Trueman argues that the emergence of a ‘therapeutic self’ that rejected the belief that humankind had a sinful and flawed nature and instead located evil entirely in the external world has fundamentally changed how people expect to be treated and how harm was to be understood.

There is therefore an outward, social dimension to my psychological well-being that demands others acknowledge my inward, psychological identity. We all as individuals still inhabit the same social spaces, still interact with other individuals, and so these other individuals must be coerced to be part of our therapeutic world. The era of psychological man therefore requires changes in the culture and its institutions. They all need to adapt to reflect a therapeutic mentality that focuses on the psychological well-being of the individual.

Trueman suggests that the influence of therapeutic individualism can be seen in how ever-widening definitions of harm have been invoked to undermine free speech. It is rooted in understandings of human psychology, well-being and mental health that have intensified understandings of what constitutes harm and widened definitions of oppression and violence (to include forms of ‘symbolic violence’ such as hate speech). These have begun to influence legislation and how it is being implemented. Therapeutic individualism advocates curbing speech that might challenge somebody’s subjective sense of self. Examples include demands to prosecute or ‘de-platform’ somebody who expresses views that are seen to be ‘triggering’ or to be inclined to  ‘erase’ someone’s identity by challenging that person’s sense of self. Some progressives have come to argue in favour of ‘speech safety’ and ‘safe spaces’, that is the creation of either literal or metaphysical zones of protection from speech that is deemed harmful to vulnerable or unwilling listeners.

Therapeutic public morality has eschewed the biblical language of good and evil but it similarly uses stigma to challenge what it perceives as deviant behaviour. The language of psychology has to some extent replaced that of religion. The influence of Freud can be seen on how the word phobia has come to be used to describe social and political attitudes deemed to be injurious. For example, widespread prejudice against homosexuality has (only very recently) been challenged by the concept of homophobia, which depicts objections to homosexuality as immoral and depicts such prejudice as a social pathology.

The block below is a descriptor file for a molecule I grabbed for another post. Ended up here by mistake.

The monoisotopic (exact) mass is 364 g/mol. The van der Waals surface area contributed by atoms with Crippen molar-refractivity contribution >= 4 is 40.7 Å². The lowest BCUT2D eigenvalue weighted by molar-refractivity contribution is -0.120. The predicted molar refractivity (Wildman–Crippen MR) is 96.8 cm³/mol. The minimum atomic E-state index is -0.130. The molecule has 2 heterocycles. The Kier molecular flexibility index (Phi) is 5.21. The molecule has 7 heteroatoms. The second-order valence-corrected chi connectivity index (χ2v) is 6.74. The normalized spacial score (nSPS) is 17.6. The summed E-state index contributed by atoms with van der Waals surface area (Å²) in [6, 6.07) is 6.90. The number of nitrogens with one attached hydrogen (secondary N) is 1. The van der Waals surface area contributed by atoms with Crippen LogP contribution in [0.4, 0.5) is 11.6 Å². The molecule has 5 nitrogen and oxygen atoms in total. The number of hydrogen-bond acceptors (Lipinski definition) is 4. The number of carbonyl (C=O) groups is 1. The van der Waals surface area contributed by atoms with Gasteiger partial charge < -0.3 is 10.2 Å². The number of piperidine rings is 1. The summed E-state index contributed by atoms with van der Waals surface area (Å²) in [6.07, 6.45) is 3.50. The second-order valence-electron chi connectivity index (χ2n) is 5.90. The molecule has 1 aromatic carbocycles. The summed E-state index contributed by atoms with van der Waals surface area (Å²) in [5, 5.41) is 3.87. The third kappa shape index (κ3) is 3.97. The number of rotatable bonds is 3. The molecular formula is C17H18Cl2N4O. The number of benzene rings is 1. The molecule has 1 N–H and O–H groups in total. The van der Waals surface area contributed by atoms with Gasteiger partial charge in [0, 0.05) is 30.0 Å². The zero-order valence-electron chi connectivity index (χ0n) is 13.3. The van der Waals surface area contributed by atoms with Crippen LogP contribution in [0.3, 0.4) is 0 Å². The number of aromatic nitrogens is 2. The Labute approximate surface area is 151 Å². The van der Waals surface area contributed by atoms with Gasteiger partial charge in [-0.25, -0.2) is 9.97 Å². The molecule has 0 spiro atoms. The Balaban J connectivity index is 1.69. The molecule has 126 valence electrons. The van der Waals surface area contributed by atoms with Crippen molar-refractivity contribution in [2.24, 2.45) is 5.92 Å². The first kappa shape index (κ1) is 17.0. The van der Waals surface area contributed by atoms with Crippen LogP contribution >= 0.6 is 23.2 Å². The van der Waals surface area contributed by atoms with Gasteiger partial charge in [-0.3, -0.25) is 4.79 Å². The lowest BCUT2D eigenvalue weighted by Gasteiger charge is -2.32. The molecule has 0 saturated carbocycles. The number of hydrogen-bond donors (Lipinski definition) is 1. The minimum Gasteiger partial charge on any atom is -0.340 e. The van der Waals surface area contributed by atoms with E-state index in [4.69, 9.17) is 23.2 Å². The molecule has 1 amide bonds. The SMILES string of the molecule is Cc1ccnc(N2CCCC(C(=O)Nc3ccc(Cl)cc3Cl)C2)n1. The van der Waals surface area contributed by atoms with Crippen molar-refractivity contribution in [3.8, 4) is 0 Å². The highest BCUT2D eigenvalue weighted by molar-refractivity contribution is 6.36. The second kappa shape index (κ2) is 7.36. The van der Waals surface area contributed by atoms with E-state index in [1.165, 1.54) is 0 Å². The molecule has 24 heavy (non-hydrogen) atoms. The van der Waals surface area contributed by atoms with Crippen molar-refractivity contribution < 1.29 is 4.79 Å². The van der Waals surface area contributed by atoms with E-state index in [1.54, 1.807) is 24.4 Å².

Trueman’s The Rise and Triumph of the Modern Self appeared a time when a new emphasis on rights for transgender people had come to the fore following the passing of laws in some countries that prohibited discrimination against people on the basis of their sexuality and permitted same sex marriage. Some campaigners for trans rights have opposed the use of language that is sometimes claimed to ‘erase’ trans people. Some of these have insisted that anything short of full recognition of self-declared transgender identities constitutes transphobia.

In recent years opposition to laws and social policies influenced by therapeutic individualism has come from liberals as well as conservatives. Conflicts about sex and gender identities are to some extent rooted in opposing beliefs about human nature and the self. For example, many progressives consider that biological males who identify as trans women should be legally accepted as women whilst ‘gender critical’ feminists argue that sex-based rights should be protected, and that same sex attraction is not the same as same gender attraction. Such sex-based rights activists are likely to disagree with religious conservatives on many public morality issues but nevertheless agree with them to a considerable extent on the social consequences of biological differences between males and females. Gender critical feminists who disagree with postmodern gender identity theory tend to be denigrated by some progressives as transphobic because such disagreement is understood to constitute an erasure of the subjectively experienced identities of others and is, as such, understood to constitute harmful behaviour.